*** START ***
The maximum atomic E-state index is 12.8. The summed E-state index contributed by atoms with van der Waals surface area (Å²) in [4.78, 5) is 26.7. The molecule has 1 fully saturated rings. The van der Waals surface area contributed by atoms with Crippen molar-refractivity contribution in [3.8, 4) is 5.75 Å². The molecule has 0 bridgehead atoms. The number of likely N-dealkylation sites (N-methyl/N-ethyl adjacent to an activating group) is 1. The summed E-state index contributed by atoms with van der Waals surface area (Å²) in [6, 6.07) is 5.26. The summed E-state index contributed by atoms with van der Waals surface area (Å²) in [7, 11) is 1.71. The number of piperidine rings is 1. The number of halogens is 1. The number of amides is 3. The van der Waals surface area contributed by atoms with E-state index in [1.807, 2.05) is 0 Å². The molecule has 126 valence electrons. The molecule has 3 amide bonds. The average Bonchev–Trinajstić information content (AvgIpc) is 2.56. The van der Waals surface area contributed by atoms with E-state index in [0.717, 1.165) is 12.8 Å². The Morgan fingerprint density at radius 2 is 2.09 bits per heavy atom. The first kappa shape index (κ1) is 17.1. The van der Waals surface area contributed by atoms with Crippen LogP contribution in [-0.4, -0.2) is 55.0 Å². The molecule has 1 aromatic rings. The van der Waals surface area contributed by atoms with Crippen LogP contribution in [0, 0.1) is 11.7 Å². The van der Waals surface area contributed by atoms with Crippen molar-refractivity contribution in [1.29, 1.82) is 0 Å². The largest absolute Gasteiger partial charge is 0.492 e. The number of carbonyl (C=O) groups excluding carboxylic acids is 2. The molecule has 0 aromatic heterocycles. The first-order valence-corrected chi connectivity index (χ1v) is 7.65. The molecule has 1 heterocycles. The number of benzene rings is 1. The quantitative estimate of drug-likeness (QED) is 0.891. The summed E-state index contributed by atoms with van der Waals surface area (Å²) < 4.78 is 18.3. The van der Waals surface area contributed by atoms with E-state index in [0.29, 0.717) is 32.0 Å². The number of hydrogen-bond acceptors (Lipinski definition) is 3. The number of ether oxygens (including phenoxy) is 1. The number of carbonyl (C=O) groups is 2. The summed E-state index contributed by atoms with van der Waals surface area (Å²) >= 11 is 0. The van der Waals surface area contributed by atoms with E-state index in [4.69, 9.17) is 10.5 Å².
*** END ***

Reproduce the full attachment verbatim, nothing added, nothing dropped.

The maximum atomic E-state index is 12.8. The summed E-state index contributed by atoms with van der Waals surface area (Å²) in [4.78, 5) is 26.7. The molecule has 1 fully saturated rings. The van der Waals surface area contributed by atoms with Crippen molar-refractivity contribution in [3.8, 4) is 5.75 Å². The molecule has 0 bridgehead atoms. The number of likely N-dealkylation sites (N-methyl/N-ethyl adjacent to an activating group) is 1. The summed E-state index contributed by atoms with van der Waals surface area (Å²) in [6, 6.07) is 5.26. The summed E-state index contributed by atoms with van der Waals surface area (Å²) in [7, 11) is 1.71. The number of piperidine rings is 1. The number of halogens is 1. The number of amides is 3. The van der Waals surface area contributed by atoms with E-state index in [1.807, 2.05) is 0 Å². The molecule has 126 valence electrons. The molecule has 3 amide bonds. The average Bonchev–Trinajstić information content (AvgIpc) is 2.56. The van der Waals surface area contributed by atoms with E-state index in [0.717, 1.165) is 12.8 Å². The Morgan fingerprint density at radius 2 is 2.09 bits per heavy atom. The first kappa shape index (κ1) is 17.1. The van der Waals surface area contributed by atoms with Crippen LogP contribution in [-0.4, -0.2) is 55.0 Å². The molecule has 1 aromatic rings. The van der Waals surface area contributed by atoms with Crippen LogP contribution in [0, 0.1) is 11.7 Å². The van der Waals surface area contributed by atoms with Crippen molar-refractivity contribution in [1.29, 1.82) is 0 Å². The largest absolute Gasteiger partial charge is 0.492 e. The number of carbonyl (C=O) groups excluding carboxylic acids is 2. The molecule has 0 aromatic heterocycles. The first-order valence-corrected chi connectivity index (χ1v) is 7.65. The molecule has 1 heterocycles. The number of benzene rings is 1. The quantitative estimate of drug-likeness (QED) is 0.891. The summed E-state index contributed by atoms with van der Waals surface area (Å²) < 4.78 is 18.3. The van der Waals surface area contributed by atoms with E-state index in [0.29, 0.717) is 32.0 Å². The number of hydrogen-bond acceptors (Lipinski definition) is 3. The number of ether oxygens (including phenoxy) is 1. The number of carbonyl (C=O) groups is 2. The summed E-state index contributed by atoms with van der Waals surface area (Å²) >= 11 is 0. The van der Waals surface area contributed by atoms with E-state index in [4.69, 9.17) is 10.5 Å².